T-Mobile held its umpteenth Uncarrier event Wednesday (OK, it was the ninth, but one must wonder how far this branding can go), and once again the wireless provider proved innovative.
CEO John Legere rolled out a cheap and simple business plan targeted at small companies, which would pay $15 a line for 20 or more lines, and said people can count their business line as the first phone in a family plan, thus eliminating a $50 charge. The company also announced a plan to cover phone costs up to $650 for customers switching from Verizon and AT&T to T-Mobile.
These are significant moves — as Legere admitted, T-Mobile is drastically far behind its three largest competitors in the enterprise sphere — but it’s getting to the point where Legere’s Uncarrier moves and announcements feel bombastic.
It’s important to remember that, while it is rapidly growing, T-Mobile is still small. It has grown from 33 million to 55 million subscribers in two years, but that’s 70 million fewer than industry leader Verizon. When Legere summarized the previous eight Uncarrier moves at the beginning of the event, he did so in part to remind people that those things even happened. “Nobody knows about these,” Legere said. “There are people right now saying, ‘I can go on vacation and use free roaming data?'”
For those keeping track, free international roaming was Uncarrier 3.
Nine Uncarriers in, it feels like Legere is spinning his wheels. He’s correct in pointing out that T-Mobile’s implementations since 2012 have changed the industry, as Verizon and AT&T are now adopting some of T-Mobile’s strategies. But that’s the issue. Those two companies are so much bigger than T-Mobile that they can watch what the Bellevue upstart does, wait to see if it works, then follow suit.
Legere paints the competitors as stodgy and uncompromising, but AT&T and Verizon can afford to be stodgy and uncompromising. Consider the latest quarter, which Legere said his larger competitors were “moaning” about. Both AT&T and Verizon lost money that quarter, but that’s an exception rather than the norm for them. Consider fiscal 2014 as a whole: While T-Mobile was accumulating customers, it’s net income was $245 million. Verizon and AT&T made $11.96 billion and $6.22 billion, respectively, and those were during down years.
A good way to understand T-Mobile’s position in the wireless landscape is to look at another industry: oil. When crude prices began dropping in late 2014, thanks in large part to ramped-up production in the U.S., many expected OPEC nations to curtail drilling to stabilize prices. But OPEC has vast material and financial reserves that smaller U.S. drillers can’t match. OPEC kept drilling, prices continued falling, and small U.S. rigs shut down when their margins went in the red.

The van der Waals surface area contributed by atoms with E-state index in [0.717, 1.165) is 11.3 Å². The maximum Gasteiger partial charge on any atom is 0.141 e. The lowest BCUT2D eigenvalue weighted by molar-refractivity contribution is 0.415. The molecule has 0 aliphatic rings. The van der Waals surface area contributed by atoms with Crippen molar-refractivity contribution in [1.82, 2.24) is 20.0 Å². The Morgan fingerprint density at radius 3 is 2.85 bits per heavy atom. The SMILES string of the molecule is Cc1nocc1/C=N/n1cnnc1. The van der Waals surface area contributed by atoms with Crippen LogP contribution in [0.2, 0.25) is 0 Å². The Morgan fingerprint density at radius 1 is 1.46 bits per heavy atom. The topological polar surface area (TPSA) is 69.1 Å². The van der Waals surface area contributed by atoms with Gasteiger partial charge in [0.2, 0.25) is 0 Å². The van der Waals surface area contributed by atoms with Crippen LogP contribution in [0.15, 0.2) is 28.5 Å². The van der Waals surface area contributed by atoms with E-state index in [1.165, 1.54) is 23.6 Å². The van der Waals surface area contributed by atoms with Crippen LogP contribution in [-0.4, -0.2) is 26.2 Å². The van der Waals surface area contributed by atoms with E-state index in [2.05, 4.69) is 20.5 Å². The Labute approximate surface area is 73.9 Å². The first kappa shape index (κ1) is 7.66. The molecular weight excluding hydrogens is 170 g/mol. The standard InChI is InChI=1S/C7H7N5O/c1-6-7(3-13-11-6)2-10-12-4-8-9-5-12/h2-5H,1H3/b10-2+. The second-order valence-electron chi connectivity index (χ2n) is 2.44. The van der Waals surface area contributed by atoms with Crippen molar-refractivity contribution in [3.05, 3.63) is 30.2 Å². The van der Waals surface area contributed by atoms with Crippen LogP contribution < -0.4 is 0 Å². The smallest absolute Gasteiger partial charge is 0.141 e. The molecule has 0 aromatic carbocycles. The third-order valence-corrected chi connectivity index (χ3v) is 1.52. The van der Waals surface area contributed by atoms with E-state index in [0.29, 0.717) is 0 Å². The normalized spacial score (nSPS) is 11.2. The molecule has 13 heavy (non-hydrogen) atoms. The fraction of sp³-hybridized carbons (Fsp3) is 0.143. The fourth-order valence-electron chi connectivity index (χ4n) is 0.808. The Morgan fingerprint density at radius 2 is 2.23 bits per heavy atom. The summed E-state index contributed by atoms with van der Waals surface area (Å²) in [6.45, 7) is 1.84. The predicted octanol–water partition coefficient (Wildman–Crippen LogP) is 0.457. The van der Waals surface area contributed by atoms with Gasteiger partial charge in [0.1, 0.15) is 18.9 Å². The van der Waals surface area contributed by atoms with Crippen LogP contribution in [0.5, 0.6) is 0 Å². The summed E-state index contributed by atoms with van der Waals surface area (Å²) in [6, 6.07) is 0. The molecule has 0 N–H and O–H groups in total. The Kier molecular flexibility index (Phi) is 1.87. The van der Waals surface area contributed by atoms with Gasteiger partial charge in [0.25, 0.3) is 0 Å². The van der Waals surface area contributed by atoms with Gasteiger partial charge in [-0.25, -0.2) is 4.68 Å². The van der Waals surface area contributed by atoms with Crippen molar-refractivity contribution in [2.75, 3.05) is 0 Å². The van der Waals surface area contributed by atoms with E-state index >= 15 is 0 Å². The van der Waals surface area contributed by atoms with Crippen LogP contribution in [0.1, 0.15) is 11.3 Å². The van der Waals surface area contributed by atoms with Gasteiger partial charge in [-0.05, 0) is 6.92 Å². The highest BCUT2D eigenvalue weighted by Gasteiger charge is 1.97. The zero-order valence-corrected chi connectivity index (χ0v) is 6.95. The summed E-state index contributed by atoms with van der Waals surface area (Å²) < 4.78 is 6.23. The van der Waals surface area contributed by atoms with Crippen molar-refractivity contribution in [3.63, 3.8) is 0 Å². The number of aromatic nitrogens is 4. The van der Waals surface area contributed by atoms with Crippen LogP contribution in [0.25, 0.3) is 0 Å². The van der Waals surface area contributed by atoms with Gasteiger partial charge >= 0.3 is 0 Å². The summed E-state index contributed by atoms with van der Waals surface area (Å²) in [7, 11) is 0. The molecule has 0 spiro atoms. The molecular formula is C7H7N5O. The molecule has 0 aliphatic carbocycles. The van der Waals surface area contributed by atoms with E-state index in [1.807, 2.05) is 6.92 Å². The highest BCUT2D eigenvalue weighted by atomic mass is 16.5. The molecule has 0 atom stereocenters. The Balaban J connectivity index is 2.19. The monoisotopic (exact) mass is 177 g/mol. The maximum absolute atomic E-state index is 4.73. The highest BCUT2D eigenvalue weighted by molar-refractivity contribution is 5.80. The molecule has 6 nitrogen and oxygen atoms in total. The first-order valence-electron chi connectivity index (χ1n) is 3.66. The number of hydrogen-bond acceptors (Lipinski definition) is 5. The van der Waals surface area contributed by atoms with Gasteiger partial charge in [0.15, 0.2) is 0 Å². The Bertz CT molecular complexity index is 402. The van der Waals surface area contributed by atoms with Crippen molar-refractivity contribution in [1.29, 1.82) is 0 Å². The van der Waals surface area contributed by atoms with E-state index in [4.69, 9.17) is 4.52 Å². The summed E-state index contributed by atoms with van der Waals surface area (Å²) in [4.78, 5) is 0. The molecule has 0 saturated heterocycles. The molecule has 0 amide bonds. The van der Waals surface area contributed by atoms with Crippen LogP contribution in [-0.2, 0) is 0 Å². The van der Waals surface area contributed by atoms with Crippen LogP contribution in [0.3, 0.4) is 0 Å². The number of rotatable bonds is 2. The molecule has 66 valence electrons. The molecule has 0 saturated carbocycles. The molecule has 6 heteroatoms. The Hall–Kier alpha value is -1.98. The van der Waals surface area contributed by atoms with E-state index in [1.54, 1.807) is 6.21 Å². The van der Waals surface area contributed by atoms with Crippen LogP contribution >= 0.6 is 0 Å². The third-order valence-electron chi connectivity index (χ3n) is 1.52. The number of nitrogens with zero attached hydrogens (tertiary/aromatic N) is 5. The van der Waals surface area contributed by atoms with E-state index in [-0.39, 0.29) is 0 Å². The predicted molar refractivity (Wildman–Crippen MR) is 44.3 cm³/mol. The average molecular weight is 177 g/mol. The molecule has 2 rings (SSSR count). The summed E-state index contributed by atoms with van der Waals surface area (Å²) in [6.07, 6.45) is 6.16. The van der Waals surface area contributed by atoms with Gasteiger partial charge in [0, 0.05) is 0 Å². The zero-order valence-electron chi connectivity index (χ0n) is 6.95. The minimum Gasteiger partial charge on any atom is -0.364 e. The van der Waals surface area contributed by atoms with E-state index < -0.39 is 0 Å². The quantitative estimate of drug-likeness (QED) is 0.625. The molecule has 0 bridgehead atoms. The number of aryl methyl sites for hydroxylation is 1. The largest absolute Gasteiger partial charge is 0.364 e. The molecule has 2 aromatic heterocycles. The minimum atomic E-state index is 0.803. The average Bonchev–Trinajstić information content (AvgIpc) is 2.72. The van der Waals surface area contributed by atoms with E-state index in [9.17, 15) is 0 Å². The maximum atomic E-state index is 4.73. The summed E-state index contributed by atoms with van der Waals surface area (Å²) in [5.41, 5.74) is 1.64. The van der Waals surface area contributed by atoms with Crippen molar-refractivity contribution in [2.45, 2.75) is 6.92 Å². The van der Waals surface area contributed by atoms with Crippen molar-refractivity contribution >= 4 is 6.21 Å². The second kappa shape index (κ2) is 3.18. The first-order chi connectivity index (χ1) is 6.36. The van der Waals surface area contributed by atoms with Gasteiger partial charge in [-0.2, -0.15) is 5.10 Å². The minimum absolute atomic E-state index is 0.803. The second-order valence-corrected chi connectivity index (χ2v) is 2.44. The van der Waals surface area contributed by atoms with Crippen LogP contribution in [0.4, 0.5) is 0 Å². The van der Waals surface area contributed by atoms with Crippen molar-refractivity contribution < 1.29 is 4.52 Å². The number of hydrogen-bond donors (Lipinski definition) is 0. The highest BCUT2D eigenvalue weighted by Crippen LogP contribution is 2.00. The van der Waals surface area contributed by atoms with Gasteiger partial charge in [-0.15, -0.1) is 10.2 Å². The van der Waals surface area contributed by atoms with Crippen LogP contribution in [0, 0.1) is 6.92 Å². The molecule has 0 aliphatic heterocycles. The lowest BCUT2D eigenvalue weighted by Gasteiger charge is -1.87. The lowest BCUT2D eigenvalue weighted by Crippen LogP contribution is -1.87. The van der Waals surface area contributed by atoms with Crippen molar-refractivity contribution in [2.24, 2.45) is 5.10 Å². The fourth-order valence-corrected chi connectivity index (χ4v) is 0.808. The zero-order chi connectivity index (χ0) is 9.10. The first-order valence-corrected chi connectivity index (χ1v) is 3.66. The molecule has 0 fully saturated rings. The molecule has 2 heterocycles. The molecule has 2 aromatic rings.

Consider AT&T and Verizon the OPEC of the wireless industry. If T-Mobile comes in and shakes everything up, it might gain 22 million customers and cause a price war. But AT&T and Verizon have huge networks, huge customer bases, and huge cash reserves. T-Mobile does not. Legere is rejiggering the industry, but not with moves groundbreaking enough to topple its two largest competitors.
Take this latest business-plan move. Legere said 99.7 percent of companies have fewer than 500 employees, and he said Verizon’s and AT&T’s enterprise plans are tailor-made for huge companies, not small businesses. So T-Mobile is hoping to acquire a massive amount of non-lucrative contracts while Verizon and AT&T continue dealing with Fortune 500 companies. To do so, the plan includes simple pricing, a free domain from GoDaddy, and a free company Outlook 360 email account — wonderful perks for small businesses, but hardly a consideration for larger players.
“We’re a low-share player,” Legere said. “If you think about small companies, it’s easier for them to shift plans.”
Legere takes pride, at least publicly, in competitors adopting T-Mobile strategies — AT&T recently started a data rollover plan on the heels of T-Mobile’s Uncarrier 8, and two-year contracts are quickly dying off, something T-Mobile unveiled with Uncarrier 1. But for T-Mobile to become a consistently profitable company with a subscriber base that rivals those of its competitors, it might have to start looking more like them. But hey, maybe Uncarrier 10 will do the trick.